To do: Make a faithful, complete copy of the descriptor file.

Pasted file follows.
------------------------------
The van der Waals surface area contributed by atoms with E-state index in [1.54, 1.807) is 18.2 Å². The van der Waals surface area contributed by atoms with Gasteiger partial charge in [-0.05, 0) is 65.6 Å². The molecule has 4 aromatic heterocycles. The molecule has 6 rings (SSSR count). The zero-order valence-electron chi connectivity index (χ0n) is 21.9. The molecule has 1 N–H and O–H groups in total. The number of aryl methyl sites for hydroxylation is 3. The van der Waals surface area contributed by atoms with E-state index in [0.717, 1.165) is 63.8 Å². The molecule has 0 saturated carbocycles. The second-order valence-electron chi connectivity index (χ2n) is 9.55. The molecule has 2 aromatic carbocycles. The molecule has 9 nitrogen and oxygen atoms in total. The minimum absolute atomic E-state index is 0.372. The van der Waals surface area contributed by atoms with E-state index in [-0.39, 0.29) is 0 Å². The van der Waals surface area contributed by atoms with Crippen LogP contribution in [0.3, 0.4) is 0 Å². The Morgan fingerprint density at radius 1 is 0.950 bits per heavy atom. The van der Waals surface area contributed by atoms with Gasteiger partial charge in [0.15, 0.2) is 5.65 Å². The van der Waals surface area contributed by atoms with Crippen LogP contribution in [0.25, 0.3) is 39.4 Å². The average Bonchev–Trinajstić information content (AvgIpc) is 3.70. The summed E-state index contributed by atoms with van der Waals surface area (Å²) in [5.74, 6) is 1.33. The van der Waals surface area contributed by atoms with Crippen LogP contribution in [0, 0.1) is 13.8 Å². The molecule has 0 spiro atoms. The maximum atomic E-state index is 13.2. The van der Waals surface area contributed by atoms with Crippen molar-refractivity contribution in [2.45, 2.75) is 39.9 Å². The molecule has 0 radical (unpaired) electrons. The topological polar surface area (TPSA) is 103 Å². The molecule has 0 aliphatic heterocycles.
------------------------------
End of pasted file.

The van der Waals surface area contributed by atoms with E-state index in [1.54, 1.807) is 18.2 Å². The van der Waals surface area contributed by atoms with Gasteiger partial charge in [-0.05, 0) is 65.6 Å². The molecule has 4 aromatic heterocycles. The molecule has 6 rings (SSSR count). The zero-order valence-electron chi connectivity index (χ0n) is 21.9. The molecule has 1 N–H and O–H groups in total. The number of aryl methyl sites for hydroxylation is 3. The van der Waals surface area contributed by atoms with E-state index in [0.717, 1.165) is 63.8 Å². The molecule has 0 saturated carbocycles. The second-order valence-electron chi connectivity index (χ2n) is 9.55. The molecule has 2 aromatic carbocycles. The molecule has 9 nitrogen and oxygen atoms in total. The minimum absolute atomic E-state index is 0.372. The van der Waals surface area contributed by atoms with E-state index in [-0.39, 0.29) is 0 Å². The van der Waals surface area contributed by atoms with Crippen LogP contribution in [0.3, 0.4) is 0 Å². The Morgan fingerprint density at radius 1 is 0.950 bits per heavy atom. The van der Waals surface area contributed by atoms with Gasteiger partial charge in [0.15, 0.2) is 5.65 Å². The van der Waals surface area contributed by atoms with Crippen LogP contribution in [0.25, 0.3) is 39.4 Å². The average Bonchev–Trinajstić information content (AvgIpc) is 3.70. The summed E-state index contributed by atoms with van der Waals surface area (Å²) in [5.74, 6) is 1.33. The van der Waals surface area contributed by atoms with Crippen LogP contribution in [0, 0.1) is 13.8 Å². The molecule has 0 spiro atoms. The maximum atomic E-state index is 13.2. The van der Waals surface area contributed by atoms with Crippen molar-refractivity contribution in [2.45, 2.75) is 39.9 Å². The molecule has 0 radical (unpaired) electrons. The topological polar surface area (TPSA) is 103 Å². The molecule has 0 aliphatic heterocycles.